Updated June 12, 2019 - 5:38 pm
Just more than 10 percent of eligible voters cast a ballot in Las Vegas races during Tuesday’s general election, the third-worst showing in the city in the past two decades.
And for all races in Las Vegas, North Las Vegas and Boulder City on Tuesday, overall voter turnout hit 12.15 percent — good for seventh best of 11 municipal general elections held since 1999, according to a review of county election data.
But Tuesday’s low-turnout general election will be the last in Nevada. Under Assembly Bill 50, which was signed into law by Gov. Steve Sisolak on Wednesday, the odd-year municipal elections around the state will now be consolidated with even-year contests for president, Congress and state offices.
Low turnout, as well as cost to local taxpayers, were two of the main reasons behind AB50.
Tuesday’s paltry turnout underscores the challenge of getting voters to participate in elections during odd-numbered years, with no state or federal races driving them to the polls.
“I definitely think that is the key narrative about it,” said Emily Zamora, executive director of Silver State Voices, a progressive-leaning nonprofit that advocates for expanding civic access in Nevada.
Zamora said municipal elections often have more impact on the day-to-day lives of voters than do presidential races. Still, even-year general elections have much greater turnout in Nevada, with at least half of all eligible voters participating in, and even more during presidential cycles.
“Putting these elections in an even-year election actually brings more awareness … because people are attuned,” Zamora said. “They are paying attention more to what is going on.”
Doug Goodman, executive director of Nevadans for Election Reform, pointed to continued low-voter participation as clear evidence of why odd-year elections must be eradicated.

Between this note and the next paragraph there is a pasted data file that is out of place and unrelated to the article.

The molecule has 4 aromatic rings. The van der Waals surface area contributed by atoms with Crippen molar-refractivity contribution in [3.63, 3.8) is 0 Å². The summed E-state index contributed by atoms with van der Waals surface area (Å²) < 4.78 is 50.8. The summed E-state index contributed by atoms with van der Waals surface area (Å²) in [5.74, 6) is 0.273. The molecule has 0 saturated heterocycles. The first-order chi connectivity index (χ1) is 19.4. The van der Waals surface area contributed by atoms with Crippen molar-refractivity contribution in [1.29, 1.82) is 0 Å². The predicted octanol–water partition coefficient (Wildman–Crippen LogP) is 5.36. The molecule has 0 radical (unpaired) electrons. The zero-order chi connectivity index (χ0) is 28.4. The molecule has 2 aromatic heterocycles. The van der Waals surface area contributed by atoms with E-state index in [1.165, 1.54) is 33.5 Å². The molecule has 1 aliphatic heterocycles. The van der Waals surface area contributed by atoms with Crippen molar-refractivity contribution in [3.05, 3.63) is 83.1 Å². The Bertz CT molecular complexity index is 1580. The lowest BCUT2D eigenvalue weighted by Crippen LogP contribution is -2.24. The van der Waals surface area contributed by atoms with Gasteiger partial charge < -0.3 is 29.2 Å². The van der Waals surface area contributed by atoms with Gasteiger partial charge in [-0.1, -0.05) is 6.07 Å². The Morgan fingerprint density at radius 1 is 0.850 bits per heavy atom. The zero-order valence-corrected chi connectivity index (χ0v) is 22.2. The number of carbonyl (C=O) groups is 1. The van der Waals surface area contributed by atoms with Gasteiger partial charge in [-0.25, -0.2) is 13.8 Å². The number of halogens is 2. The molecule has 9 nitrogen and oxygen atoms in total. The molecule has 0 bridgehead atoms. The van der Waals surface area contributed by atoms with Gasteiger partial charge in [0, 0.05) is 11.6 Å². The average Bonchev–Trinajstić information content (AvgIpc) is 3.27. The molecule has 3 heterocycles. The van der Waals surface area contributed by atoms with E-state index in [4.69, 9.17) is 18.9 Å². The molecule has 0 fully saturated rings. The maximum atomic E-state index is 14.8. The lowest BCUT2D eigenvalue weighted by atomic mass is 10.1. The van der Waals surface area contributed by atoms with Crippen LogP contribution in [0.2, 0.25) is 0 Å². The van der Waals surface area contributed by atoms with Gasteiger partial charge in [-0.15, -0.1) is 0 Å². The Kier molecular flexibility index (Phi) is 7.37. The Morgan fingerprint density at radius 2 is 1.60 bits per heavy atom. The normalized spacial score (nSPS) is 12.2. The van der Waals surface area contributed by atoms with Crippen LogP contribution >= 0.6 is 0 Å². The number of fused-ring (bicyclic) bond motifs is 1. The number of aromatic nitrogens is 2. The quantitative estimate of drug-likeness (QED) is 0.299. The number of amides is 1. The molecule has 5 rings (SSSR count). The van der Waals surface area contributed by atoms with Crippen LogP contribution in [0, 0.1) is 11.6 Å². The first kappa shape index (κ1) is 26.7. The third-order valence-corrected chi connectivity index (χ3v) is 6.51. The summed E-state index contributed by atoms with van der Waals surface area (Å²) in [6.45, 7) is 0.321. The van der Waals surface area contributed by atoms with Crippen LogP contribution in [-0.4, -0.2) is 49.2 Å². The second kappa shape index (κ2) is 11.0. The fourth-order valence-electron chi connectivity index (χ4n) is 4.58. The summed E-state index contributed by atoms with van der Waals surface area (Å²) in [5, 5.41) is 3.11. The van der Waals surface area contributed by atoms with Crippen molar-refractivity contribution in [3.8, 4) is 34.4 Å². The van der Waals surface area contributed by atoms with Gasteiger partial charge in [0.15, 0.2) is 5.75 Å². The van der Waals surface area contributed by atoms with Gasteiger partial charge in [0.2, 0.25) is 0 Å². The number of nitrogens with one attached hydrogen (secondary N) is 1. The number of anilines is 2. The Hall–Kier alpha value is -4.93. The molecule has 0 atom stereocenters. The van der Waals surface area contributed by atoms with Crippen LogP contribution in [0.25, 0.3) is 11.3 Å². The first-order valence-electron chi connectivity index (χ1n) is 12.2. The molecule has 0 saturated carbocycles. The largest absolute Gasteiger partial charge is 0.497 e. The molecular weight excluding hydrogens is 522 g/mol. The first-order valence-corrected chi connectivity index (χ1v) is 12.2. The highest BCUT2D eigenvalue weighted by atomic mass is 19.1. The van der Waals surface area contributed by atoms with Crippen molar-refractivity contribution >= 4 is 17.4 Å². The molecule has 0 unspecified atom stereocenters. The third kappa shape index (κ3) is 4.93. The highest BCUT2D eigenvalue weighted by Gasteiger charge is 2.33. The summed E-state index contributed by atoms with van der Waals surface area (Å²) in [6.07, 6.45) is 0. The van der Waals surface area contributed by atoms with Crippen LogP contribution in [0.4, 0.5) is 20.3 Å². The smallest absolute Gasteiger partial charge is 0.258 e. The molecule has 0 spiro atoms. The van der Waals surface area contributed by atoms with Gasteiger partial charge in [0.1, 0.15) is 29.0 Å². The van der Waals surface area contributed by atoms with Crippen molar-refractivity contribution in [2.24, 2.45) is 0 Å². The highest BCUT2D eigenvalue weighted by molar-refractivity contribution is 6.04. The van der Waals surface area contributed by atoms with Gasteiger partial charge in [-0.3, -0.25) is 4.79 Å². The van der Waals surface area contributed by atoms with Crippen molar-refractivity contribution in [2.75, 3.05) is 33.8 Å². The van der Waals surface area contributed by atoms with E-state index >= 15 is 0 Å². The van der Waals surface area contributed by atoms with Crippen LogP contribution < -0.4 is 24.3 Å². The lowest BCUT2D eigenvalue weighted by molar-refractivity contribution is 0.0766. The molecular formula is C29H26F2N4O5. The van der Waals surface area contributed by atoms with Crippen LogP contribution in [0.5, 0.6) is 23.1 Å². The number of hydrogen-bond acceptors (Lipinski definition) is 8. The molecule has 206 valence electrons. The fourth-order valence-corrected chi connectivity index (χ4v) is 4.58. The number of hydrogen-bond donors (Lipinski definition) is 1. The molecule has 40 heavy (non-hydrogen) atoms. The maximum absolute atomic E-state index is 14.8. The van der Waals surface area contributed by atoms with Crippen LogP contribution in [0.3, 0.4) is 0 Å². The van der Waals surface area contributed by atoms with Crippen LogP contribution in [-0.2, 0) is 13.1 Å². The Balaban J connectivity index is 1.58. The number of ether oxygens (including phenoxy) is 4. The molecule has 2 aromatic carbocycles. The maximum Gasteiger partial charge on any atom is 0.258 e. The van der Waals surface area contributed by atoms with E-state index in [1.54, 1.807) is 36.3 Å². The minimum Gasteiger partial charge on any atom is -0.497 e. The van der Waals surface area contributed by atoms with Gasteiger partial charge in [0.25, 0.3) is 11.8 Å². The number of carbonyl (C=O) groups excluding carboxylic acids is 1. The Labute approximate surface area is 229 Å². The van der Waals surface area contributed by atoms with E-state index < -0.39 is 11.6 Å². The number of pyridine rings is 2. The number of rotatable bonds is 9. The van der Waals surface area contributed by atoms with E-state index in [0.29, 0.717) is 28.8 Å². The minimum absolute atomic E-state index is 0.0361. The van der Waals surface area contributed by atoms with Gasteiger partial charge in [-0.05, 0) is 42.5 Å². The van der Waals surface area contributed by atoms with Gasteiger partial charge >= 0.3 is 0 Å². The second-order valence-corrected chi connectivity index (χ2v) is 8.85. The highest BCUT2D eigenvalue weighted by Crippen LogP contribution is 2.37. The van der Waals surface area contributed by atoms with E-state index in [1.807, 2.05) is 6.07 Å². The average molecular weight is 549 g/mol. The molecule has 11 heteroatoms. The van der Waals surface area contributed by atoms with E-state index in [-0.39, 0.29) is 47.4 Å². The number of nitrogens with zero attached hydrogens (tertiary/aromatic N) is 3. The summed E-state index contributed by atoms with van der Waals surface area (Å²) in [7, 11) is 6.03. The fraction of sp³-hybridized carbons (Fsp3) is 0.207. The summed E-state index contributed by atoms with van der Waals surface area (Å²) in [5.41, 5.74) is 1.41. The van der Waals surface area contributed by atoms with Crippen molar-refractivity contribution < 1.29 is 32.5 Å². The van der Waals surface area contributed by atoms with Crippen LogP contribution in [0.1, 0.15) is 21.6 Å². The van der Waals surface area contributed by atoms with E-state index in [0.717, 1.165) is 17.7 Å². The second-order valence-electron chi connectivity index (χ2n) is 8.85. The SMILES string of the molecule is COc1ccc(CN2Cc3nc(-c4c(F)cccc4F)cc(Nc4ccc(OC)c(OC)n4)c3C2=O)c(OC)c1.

“What more could you add? This is it,” he said. “Yeah, this is proof.”
Governor signs bill
AB50 will now make all eight Nevada cities that currently hold odd-year elections, including Las Vegas, North Las Vegas, Henderson and Boulder City, align with state and federal races in even years.
Beyond shifting elections, it would mean that primary and general elections are held later in the year — in June and November instead of April and June. And it would make campaign fundraising more transparent.
The Review-Journal reported in March that a 2017 bill requiring quarterly filing deadlines for campaign finance reporting assured that candidates in odd-numbered year elections did not have to report anything until mid-April, or after the primary election was held.
With the move, Las Vegas city officials also expect to save $500,000 in flat fees paid to the county during each election cycle, but county officials could not be reached Wednesday to confirm.
Questions were raised about the even-year shift, particularly whether city elections will be overlooked as down-ballot contests. During a May 8 hearing of the Senate Committee on Legislative Operations and Elections, the argument was addressed by Wayne Thorley, deputy of secretary of state for elections. (His office proposed the bill.)
Thorley said the fear was unsupported by data. Others countered suggestions that voters would be overloaded by more candidates, noting how election cycles seemingly never stop in Nevada, with even-year elections in November followed quickly by odd-year contests the following April.
There were nearly 142,000 eligible voters in Las Vegas during Tuesday’s general election, according to county data. About 60,000 were in Ward 2; 45,000 in Ward 1; and 36,000 in Ward 3.
Getting elected to the council typically requires just a sliver of overall voter support.
“Las Vegas is the most powerful city in the state and why is somebody being elected to represent that city with only 2,000 votes?” Zamora said. “That doesn’t make sense.”
None of the three city council winners needed more than 3,000 votes to claim victory. In Ward 3, former Assemblywoman Olivia Diaz was elected with just more than 1,300 votes.
But even candidates have lamented the difficulty in voter engagement. Speaking to KNPR-FM 88.9 on Wednesday, Diaz said, unprovoked, that odd-numbered year races were “tough.”
“Folks are on vacation with their kids, and I think that voting goes by the wayside when you want to have fun in the summer and get away from Vegas,” she said.